Kansas lawmakers could add teeth to laws prohibiting cellphone use while driving.
A bill introduced in Topeka last week would expand what could get you pulled over and how much you could pay.
At Miller's Towing and Recovery in Wichita, drivers say when it comes to distracted driving, they've nearly seen it all. But the biggest culprit of that dangerous behavior, they say, is people looking down on their smartphones and not keeping their eyes on the road.
For workers like tow-truck drivers, the distracted drivers on the road make an already challenging, stressful job even more perilous.
"We've had several trucks in the last six months that have been hit by distracted drivers," says Miller's Towing and Recovery Owner Robert Miller. "Texting and driving, eating and driving, playing with the radios."
Millers' drivers wear bright clothing and display an array of flashing lights. Still, it's not always enough for other drivers who aren't paying attention.
"If you're distracted and texting and driving, you're not going to see those lights," Miller says.
Kansas lawmakers are now looking to increase the punishment for distracted driving when it comes to cellphone use. Miller says it's a step in the right direction.
Kansas already has a ban on texting while driving but a bill before lawmakers would prohibit drivers from even holding or supporting their cellphones with any part of their bodies expect for in cases of emergency.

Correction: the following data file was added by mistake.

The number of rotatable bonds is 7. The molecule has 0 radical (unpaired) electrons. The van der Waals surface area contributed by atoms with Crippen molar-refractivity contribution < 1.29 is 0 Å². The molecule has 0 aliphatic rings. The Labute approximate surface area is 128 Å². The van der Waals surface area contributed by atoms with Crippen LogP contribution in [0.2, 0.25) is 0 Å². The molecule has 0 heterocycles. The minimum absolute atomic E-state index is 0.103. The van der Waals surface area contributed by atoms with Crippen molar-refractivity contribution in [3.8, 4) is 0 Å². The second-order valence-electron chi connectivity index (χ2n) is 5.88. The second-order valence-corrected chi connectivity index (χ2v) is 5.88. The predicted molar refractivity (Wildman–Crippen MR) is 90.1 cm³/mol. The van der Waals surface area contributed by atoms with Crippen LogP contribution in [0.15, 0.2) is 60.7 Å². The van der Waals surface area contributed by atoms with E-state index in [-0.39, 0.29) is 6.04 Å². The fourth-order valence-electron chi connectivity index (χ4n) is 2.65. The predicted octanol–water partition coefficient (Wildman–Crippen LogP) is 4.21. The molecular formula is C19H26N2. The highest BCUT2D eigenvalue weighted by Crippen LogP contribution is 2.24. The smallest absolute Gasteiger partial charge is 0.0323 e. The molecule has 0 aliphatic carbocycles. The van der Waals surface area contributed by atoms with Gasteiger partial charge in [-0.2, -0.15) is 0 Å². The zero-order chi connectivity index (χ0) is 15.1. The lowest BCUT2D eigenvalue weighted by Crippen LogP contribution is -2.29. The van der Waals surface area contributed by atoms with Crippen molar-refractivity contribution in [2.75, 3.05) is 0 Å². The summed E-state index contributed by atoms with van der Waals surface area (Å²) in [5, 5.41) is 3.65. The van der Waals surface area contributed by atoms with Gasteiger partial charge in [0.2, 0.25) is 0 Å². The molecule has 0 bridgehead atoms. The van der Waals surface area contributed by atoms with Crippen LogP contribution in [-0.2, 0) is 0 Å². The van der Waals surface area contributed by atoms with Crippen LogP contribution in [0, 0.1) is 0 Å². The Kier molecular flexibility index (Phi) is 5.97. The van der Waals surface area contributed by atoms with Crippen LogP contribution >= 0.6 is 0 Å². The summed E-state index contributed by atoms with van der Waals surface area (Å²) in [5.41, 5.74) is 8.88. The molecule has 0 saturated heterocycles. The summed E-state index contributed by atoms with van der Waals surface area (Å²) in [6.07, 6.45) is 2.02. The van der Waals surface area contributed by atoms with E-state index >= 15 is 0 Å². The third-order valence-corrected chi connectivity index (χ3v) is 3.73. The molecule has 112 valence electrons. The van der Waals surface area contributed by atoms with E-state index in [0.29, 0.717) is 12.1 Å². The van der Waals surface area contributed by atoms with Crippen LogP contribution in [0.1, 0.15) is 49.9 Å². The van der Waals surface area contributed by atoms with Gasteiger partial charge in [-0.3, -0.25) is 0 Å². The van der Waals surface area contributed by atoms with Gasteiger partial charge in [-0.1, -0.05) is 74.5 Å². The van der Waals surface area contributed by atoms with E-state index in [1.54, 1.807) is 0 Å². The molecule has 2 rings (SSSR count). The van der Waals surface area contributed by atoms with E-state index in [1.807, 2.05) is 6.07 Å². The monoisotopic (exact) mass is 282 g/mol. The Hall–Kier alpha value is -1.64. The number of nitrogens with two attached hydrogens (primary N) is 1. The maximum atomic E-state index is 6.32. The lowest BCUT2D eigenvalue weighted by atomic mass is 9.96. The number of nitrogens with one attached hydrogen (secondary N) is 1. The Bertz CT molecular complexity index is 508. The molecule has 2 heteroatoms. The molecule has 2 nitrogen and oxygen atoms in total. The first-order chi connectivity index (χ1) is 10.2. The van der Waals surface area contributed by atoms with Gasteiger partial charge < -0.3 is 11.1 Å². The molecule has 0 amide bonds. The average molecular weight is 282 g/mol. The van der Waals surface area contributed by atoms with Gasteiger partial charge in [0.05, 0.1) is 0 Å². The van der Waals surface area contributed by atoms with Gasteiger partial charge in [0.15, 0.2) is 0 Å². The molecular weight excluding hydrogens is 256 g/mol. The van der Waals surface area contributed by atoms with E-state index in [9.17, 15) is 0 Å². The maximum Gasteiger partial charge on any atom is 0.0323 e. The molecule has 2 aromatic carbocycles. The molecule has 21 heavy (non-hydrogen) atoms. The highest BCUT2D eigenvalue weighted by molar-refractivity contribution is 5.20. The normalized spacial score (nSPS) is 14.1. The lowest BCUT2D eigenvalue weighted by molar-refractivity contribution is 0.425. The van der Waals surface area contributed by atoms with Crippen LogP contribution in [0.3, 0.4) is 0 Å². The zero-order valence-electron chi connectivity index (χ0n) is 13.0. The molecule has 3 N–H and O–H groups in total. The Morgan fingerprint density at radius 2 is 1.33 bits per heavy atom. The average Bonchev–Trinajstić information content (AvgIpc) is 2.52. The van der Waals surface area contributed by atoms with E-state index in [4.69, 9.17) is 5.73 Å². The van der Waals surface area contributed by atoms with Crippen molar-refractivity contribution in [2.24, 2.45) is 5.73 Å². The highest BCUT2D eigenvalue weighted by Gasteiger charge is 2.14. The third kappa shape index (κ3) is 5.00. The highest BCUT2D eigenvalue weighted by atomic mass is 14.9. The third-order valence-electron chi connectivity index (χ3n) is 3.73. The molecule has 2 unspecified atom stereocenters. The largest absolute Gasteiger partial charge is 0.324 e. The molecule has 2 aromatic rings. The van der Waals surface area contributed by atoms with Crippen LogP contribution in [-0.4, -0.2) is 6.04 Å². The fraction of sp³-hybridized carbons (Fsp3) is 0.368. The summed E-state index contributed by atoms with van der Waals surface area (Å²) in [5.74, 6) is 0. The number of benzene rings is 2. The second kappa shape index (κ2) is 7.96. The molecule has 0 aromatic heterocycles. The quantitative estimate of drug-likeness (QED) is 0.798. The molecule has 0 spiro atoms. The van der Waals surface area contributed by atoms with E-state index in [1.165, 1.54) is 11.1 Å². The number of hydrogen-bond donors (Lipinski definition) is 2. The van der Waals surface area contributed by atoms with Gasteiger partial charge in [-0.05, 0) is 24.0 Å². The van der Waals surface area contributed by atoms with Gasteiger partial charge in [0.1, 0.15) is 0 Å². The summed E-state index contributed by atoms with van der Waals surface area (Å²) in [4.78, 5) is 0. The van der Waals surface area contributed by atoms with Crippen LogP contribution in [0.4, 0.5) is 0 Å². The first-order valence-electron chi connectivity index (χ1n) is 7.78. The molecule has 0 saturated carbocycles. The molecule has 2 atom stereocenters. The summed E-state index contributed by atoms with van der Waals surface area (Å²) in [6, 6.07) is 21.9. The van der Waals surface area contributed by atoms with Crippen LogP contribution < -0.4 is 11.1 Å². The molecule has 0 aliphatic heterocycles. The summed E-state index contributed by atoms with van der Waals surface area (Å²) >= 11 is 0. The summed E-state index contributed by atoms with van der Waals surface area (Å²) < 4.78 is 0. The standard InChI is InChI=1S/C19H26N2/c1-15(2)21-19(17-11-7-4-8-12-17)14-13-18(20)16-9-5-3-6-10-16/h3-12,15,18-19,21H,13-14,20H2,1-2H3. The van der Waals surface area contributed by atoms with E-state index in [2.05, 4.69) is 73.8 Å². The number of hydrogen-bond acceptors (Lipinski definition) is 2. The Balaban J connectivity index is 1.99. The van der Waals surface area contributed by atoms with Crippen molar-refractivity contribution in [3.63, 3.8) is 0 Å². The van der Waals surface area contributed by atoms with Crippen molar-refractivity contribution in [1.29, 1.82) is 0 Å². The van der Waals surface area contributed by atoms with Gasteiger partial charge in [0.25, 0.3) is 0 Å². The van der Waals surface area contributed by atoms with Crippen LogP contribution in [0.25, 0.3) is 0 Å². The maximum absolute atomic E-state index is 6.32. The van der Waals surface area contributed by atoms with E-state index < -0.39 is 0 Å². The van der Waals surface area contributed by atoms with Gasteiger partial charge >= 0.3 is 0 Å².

With the proposed stricter enforcement of cellphone use for drivers, fines would still start at $60. That would increase to $120 for a second offense and $250 for each ticket following that.
Miller says the proposed change in the law won't end the problem of distracted driving, but he hopes it could at least get people to pause and think more before getting behind the wheel.
"I don't want anybody to make that call to my family that I've been hit by somebody not paying attention behind the wheel," he says.
Miller says he also wants to see more attention and enforcement brought to Kansas' slow-down-and-move-over lanes, where drivers have to move over for emergency vehicles and tow trucks if there's room, or to slow down if they can't get over.
On one call, Miller says, he was injured because a driver didn't give him room to work.